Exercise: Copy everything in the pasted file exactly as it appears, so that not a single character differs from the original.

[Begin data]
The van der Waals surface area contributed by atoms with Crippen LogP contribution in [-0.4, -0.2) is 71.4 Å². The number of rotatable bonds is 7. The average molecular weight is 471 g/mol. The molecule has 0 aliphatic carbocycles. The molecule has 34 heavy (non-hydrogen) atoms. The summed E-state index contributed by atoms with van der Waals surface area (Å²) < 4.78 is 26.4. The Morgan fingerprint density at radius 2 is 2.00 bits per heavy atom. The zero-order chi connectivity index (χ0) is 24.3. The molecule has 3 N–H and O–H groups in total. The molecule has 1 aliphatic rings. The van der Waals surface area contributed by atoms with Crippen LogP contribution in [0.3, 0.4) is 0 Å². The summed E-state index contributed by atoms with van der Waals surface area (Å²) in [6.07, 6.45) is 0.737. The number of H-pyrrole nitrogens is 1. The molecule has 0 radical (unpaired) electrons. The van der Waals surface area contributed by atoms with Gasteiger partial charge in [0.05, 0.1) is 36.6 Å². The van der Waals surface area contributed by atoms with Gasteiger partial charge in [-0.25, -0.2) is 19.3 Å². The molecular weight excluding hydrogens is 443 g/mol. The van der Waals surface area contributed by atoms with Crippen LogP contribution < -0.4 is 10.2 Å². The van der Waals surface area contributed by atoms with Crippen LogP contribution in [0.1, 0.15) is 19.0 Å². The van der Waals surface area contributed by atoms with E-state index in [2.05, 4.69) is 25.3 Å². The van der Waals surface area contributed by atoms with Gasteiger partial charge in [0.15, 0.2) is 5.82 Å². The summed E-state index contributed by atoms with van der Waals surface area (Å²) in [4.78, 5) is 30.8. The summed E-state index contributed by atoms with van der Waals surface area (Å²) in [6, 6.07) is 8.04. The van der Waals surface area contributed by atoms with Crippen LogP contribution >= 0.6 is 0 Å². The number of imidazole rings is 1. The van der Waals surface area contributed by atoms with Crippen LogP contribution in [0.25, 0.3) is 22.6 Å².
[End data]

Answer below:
The van der Waals surface area contributed by atoms with Crippen LogP contribution in [-0.4, -0.2) is 71.4 Å². The number of rotatable bonds is 7. The average molecular weight is 471 g/mol. The molecule has 0 aliphatic carbocycles. The molecule has 34 heavy (non-hydrogen) atoms. The summed E-state index contributed by atoms with van der Waals surface area (Å²) < 4.78 is 26.4. The Morgan fingerprint density at radius 2 is 2.00 bits per heavy atom. The zero-order chi connectivity index (χ0) is 24.3. The molecule has 3 N–H and O–H groups in total. The molecule has 1 aliphatic rings. The van der Waals surface area contributed by atoms with Crippen LogP contribution in [0.3, 0.4) is 0 Å². The summed E-state index contributed by atoms with van der Waals surface area (Å²) in [6.07, 6.45) is 0.737. The number of H-pyrrole nitrogens is 1. The molecule has 0 radical (unpaired) electrons. The van der Waals surface area contributed by atoms with Gasteiger partial charge in [0.05, 0.1) is 36.6 Å². The van der Waals surface area contributed by atoms with Gasteiger partial charge in [-0.25, -0.2) is 19.3 Å². The molecular weight excluding hydrogens is 443 g/mol. The van der Waals surface area contributed by atoms with Crippen LogP contribution < -0.4 is 10.2 Å². The van der Waals surface area contributed by atoms with Crippen LogP contribution in [0.1, 0.15) is 19.0 Å². The van der Waals surface area contributed by atoms with E-state index in [2.05, 4.69) is 25.3 Å². The van der Waals surface area contributed by atoms with Gasteiger partial charge in [0.15, 0.2) is 5.82 Å². The summed E-state index contributed by atoms with van der Waals surface area (Å²) in [4.78, 5) is 30.8. The summed E-state index contributed by atoms with van der Waals surface area (Å²) in [6, 6.07) is 8.04. The van der Waals surface area contributed by atoms with Crippen LogP contribution >= 0.6 is 0 Å². The number of imidazole rings is 1. The van der Waals surface area contributed by atoms with Crippen LogP contribution in [0.25, 0.3) is 22.6 Å².